Cognitive Learning in Science Group (Clement et al.)

Creative Model Construction in Scientists and Students: The Role of Imagery, Analogy, and Mental Simulation

This monograph presents a theory of creativity and imagery-based conceptual learning in science that was developed on the basis of think-aloud protocols from experts and students.

Model Based Learning and Instruction in Science

This book is a collection of chapters by our research team describing new, model-based teaching methods for science instruction. It presents research on their characteristics and effectiveness, exploring them in a very diverse group of settings: middle school biology, high school physics, and college chemistry classrooms.

Clement Authors Three New Books

John Clement and colleagues have three new books out.

Deepening Conceptual Understanding in Middle School Life Science

This NSF project is completing a model-based curriculum on Energy and the Human Body at the middle school level and investigating ways of teaching complex visual models in science.

Model Construction Processes in Experts

This project complements and provides input to our science education projects by attempting to understand model construction and learning processes in expert scientists, with an emphasis on the roles of analogy, imagery, and thought experiments.

Visual Modeling Strategies in Science Teaching

Finding principles of instruction for developing students' visualizable models in science
This NSF-funded project seeks principles of instruction for developing students' visualizable models in science, including design principles for curriculum development, technological tools, and new pedagogical principles.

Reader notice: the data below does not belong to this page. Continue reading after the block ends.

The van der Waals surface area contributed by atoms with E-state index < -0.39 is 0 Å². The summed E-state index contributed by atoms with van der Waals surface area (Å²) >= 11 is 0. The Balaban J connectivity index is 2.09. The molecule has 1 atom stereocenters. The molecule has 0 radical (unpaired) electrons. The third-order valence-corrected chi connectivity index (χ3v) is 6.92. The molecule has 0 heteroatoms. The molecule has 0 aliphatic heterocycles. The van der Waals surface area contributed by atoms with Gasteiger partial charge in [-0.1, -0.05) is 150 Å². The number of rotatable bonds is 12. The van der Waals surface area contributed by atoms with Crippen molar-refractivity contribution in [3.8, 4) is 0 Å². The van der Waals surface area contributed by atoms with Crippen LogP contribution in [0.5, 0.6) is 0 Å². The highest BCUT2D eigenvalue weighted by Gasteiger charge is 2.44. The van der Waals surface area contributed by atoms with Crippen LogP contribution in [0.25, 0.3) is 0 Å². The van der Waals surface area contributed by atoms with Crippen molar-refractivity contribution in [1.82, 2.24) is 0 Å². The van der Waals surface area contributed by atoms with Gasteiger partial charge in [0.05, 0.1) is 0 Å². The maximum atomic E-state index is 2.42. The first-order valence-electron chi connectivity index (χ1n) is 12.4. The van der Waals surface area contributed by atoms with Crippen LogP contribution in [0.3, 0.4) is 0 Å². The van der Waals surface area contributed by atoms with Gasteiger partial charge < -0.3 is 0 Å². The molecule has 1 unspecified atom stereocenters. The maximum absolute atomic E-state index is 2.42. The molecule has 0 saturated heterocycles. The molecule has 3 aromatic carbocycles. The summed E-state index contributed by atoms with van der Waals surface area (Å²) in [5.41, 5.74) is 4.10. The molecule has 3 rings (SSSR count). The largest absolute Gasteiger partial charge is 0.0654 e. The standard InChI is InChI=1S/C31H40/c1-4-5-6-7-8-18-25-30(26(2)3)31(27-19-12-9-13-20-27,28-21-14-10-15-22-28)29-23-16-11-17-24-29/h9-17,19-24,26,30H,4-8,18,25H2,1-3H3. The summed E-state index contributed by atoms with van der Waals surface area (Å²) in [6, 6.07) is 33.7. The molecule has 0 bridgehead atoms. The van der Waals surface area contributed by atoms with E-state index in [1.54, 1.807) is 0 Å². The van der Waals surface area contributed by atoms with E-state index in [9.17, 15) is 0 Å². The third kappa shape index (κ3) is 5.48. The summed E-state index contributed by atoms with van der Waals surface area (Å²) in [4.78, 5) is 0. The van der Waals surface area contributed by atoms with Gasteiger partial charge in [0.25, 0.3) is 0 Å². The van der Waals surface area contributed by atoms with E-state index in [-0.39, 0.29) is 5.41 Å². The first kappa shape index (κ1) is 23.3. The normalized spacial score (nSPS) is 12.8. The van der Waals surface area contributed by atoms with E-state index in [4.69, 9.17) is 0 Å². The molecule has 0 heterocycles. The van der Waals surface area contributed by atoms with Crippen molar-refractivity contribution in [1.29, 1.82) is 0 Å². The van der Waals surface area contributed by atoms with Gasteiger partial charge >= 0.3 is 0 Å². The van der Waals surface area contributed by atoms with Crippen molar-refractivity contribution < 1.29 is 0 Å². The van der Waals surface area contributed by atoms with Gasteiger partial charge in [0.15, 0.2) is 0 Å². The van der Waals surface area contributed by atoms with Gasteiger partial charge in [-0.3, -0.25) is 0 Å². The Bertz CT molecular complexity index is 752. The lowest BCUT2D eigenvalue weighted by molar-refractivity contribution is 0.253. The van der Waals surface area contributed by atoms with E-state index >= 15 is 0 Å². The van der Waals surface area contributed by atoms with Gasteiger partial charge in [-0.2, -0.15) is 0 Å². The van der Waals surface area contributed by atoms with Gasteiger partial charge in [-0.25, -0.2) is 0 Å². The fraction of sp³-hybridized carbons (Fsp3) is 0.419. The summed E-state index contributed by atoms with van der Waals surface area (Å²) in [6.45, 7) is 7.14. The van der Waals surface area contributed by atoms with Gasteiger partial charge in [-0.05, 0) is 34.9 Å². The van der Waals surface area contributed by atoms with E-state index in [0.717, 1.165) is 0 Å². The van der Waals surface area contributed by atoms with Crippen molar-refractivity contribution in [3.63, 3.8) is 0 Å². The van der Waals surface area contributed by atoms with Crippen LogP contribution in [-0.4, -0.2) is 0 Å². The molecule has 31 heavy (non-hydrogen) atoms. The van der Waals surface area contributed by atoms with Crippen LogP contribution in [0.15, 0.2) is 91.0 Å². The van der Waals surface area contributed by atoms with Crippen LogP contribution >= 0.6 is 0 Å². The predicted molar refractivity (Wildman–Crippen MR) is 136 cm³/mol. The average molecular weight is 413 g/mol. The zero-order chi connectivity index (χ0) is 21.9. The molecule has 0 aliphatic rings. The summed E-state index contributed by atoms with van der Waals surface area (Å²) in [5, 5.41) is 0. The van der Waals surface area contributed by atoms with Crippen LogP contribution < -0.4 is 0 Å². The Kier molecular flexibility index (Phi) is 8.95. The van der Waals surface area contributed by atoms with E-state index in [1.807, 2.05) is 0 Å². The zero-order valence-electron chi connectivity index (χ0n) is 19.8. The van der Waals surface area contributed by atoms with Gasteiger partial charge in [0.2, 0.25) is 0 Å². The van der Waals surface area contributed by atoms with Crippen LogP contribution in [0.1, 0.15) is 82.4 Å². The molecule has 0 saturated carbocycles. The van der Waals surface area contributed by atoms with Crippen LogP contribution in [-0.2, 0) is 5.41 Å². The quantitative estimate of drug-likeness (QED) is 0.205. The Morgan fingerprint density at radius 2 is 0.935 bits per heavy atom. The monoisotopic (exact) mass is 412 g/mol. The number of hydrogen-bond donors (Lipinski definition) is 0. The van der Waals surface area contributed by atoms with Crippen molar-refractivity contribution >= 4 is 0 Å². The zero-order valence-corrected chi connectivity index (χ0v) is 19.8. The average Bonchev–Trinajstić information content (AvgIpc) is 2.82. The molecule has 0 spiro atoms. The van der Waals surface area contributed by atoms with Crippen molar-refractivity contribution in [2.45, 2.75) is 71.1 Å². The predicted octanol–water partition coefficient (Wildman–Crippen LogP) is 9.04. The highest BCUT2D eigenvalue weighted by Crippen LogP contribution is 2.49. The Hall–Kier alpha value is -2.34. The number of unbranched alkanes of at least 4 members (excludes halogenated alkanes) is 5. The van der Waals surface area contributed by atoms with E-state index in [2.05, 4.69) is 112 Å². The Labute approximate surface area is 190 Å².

Clement Receives National Award for Research in Science Teaching

SRRI's own John Clement has received the Distinguished Contributions to Science Education Through Research Award from the National Association for Research in Science Teaching (NARST).

Preconceptions in Mechanics

Lessons dealing with conceptual difficulties

by Charles Camp and John Clement. Contributing authors: David Brown, Kimberly Gonzalez, John Kudukey, James Minstrell, Klaus Schultz, Melvin Steinberg, Valerie Veneman, and Aletta Zietsman. College Park, MD: American Association of Physics Teachers. Second Edition 2010.

The nine units in this high school physics curriculum focus on areas where students have exhibited qualitative preconceptions --- ideas that they bring to class with them prior to instruction in physics. Research has shown that certain preconceptions conflict with the physicist's point of view. It has also shown that some of these conflicting preconceptions are quite persistent and seem to resist change in the face of normal instructional techniques. The motivating idea for this book is to provide a set of lessons that are aimed specifically at these particularly troublesome areas and that use special techniques for dealing with them. Ideas in the lessons can be used to supplement any course that includes mechanics.

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